Engine manufacturers are trying to weather the continuing downturn, while also preparing for the big competition ahead

The past year has not been kind to the commercial engine makers. And the consensus is that the market in the year ahead will be little better, with any real upturn in fortunes not now expected until 2005. Amid the gloom, however, not all manufacturers have suffered equally and there is still much to play for with the start of some new product campaigns that will help to shape the market well into the next decade.

The big three players - GE Aircraft Engines, Pratt & Whitney (P&W) and Rolls-Royce (R-R) - all concede that the ailing financial health of their airline customers has resulted in falling sales volumes and put pressure on prices. One market analyst suggests that it is not uncommon to hear of price reductions of around 25% as manufacturers seek to fill out production slots.

All the manufacturers also add that, save for the vitality of their defence programmes, times would be even tougher. GE, for example, says that it sold 1,035 jet engines to the airlines in 2001, compared with approximately 700 in 2002, and expects much the same again this year. Similarly, R-R expects production levels this year to be about 30% of what they were in 2001.

And even when the airline industry's fortunes improve, there is likely to be a lag before carriers begin to order new equipment. Harry Breach, analyst with Bank of America, notes that there are around 500 aircraft with Chapter 3 engines parked in the desert waiting for an improved financial climate to return to active service.

How well equipped each of the manufacturers will be to ride out this downturn in part stems back to the old issue of market share. Because the costs to an airline of switching engines on a sub-fleet are extremely high, that tends to make the initial competition a case of winner takes all. "Once you've chosen an engine you have to be extremely incentivised to switch. This makes the engine market in a way less competitive than that for airframes, as manufacturers have to discount less to get repeat customers," says Breach "It also means, however, that getting in early and achieving good installed-base market share is absolutely imperative."

A healthy installed base is also critical in ensuring a steady flow of spares and repairs business in a potentially lucrative aftermarket. However, such flows can dry up quickly as P&W discovered to its cost in the last downturn. Its JT8D was for years the world's best-selling engine powering Boeing 727s, early 737s and the McDonnell Douglas DC9. After-market sales had poured in at a steady rate up until the downturn of the early 1990s. Then with older aircraft being retired or cannibalised, volumes suddenly plummeted and P&W struggled.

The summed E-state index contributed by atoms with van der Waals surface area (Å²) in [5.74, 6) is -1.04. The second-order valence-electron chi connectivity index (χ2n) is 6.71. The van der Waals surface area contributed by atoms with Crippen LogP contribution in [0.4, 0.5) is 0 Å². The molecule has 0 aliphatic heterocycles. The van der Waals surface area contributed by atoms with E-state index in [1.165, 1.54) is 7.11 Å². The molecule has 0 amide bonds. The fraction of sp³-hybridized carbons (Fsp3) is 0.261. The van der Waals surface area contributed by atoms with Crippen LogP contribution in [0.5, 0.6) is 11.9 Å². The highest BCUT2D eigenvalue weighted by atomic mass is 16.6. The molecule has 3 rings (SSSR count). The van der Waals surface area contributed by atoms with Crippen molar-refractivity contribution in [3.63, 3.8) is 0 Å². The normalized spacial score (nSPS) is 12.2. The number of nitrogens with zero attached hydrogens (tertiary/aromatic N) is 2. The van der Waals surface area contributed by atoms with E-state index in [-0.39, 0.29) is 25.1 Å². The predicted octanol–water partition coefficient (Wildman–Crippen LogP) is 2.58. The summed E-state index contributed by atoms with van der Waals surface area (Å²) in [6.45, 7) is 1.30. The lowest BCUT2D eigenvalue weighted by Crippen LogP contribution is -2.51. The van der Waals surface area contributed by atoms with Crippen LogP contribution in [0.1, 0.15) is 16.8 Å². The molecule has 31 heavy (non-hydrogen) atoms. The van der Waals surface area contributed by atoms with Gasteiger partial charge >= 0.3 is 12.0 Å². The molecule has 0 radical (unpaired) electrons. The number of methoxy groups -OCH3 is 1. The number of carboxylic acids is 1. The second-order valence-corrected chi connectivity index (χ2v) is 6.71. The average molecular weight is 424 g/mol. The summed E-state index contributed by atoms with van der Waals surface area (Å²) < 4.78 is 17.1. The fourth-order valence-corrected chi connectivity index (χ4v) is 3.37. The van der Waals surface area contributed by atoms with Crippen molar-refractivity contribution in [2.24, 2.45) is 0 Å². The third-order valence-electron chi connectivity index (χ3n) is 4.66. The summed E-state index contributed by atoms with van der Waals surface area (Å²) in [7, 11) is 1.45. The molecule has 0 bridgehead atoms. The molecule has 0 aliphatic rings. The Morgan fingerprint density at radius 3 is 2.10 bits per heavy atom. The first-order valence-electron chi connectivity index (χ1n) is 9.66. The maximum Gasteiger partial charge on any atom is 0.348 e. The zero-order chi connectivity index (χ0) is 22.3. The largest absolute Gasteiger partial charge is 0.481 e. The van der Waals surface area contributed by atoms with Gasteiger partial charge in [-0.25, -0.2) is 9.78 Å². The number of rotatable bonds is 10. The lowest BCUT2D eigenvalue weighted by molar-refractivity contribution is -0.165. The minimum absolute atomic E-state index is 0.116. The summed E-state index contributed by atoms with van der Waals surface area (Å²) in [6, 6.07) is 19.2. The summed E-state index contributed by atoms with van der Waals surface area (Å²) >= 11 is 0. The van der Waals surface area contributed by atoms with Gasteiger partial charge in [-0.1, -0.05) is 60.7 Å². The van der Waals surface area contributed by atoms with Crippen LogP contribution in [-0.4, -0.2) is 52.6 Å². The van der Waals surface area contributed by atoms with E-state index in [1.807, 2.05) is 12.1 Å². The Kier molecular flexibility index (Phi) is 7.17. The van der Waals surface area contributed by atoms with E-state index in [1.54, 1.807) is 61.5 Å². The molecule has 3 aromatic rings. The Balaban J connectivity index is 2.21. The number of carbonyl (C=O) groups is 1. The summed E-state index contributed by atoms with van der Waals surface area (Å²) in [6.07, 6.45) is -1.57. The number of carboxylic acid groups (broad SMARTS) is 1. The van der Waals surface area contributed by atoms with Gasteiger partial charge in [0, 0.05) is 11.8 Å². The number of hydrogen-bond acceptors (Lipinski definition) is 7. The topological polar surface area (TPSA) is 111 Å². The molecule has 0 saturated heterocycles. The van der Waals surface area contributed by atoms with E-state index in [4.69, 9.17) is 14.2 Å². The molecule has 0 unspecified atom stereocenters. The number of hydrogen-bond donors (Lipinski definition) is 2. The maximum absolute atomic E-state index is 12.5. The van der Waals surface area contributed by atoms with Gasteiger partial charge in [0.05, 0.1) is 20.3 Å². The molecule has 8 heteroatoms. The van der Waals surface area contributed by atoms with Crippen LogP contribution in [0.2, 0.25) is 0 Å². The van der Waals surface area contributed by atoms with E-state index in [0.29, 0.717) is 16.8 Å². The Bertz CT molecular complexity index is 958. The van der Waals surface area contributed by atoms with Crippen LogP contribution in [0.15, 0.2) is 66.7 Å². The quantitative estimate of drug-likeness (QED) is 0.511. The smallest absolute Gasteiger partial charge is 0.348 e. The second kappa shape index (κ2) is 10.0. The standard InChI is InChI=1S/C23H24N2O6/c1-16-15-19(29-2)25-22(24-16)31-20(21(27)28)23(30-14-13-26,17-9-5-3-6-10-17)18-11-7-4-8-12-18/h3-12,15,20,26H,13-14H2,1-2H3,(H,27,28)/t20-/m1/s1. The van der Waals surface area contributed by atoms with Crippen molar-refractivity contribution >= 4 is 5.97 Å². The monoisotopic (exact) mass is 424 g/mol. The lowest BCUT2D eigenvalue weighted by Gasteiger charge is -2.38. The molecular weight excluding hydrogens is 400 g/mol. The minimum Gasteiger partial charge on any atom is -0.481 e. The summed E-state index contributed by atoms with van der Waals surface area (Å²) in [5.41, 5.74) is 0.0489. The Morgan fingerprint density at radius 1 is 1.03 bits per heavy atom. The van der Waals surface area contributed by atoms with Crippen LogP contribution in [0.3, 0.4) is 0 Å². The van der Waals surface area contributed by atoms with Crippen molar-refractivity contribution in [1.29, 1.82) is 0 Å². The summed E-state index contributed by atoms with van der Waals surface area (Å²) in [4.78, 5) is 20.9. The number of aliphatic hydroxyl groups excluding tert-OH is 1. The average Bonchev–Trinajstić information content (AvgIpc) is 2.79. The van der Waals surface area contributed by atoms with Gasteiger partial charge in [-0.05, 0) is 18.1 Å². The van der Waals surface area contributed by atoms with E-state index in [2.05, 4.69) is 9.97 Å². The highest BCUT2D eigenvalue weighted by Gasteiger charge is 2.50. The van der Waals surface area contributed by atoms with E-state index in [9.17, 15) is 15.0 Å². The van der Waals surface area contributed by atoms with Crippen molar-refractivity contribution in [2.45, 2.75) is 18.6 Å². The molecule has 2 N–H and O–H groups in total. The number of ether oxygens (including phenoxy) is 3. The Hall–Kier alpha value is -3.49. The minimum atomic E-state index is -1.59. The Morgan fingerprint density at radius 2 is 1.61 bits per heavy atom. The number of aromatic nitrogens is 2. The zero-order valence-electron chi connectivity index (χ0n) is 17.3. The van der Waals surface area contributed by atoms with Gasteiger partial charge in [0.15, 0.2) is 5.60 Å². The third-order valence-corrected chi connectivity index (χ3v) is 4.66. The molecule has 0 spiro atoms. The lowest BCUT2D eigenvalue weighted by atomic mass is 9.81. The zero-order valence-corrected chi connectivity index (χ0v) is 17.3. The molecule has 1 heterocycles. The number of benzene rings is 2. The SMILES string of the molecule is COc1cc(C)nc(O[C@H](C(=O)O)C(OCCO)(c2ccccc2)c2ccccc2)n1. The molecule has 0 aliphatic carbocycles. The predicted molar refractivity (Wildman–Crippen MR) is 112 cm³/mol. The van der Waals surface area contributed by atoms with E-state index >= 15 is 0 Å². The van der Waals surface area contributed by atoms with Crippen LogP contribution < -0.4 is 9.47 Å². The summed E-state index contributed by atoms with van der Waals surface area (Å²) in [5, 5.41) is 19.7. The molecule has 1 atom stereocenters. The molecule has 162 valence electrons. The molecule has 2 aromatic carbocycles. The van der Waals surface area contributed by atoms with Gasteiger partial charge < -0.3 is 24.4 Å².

Market share battles

An analysis of the market share positions on those aircraft/engine combinations that are currently still in the market, demonstrates the extent to which P&W's lead has been eroded. It is now CFM International, the consortium of GE and France's Snecma, which sits on the largest installed base with the CFM56. It is sole source on the latest two generations of the 737, as well as on the Airbus A340-200/-300, and holds over half the market to power the Airbus A320 family.

In the wake of the 11 September terrorist attacks, older aircraft were again put out to pasture by the hundreds, most of them unlikely to ever to return to active service. The great majority of these are powered by P&W engines, most of them the JT8D. The company did not initially develop a successor to its old champion, instead getting back into the game with the V2500, which it produces in collaboration with R-R, Japanese Aero Engines and MTU Aero Engines through their International Aero Engine consortium. After ceding the CFM-56 a five-year head start, the V2500 now holds 40% share on the A320 family and has become, according to Standard & Poor's analyst Roman Szuper, P&W's "only successful narrowbody product".

If P&W's installed base is too old, then for R-R the issue is the opposite. After dire troubles in the 1970s, R-R made a conscious decision in the late 1980s to regain a hold on the civil engine market. That led to the launch of the Trent programme aimed at the newest Airbus and Boeing widebodies among which it has gradually built up a strong following.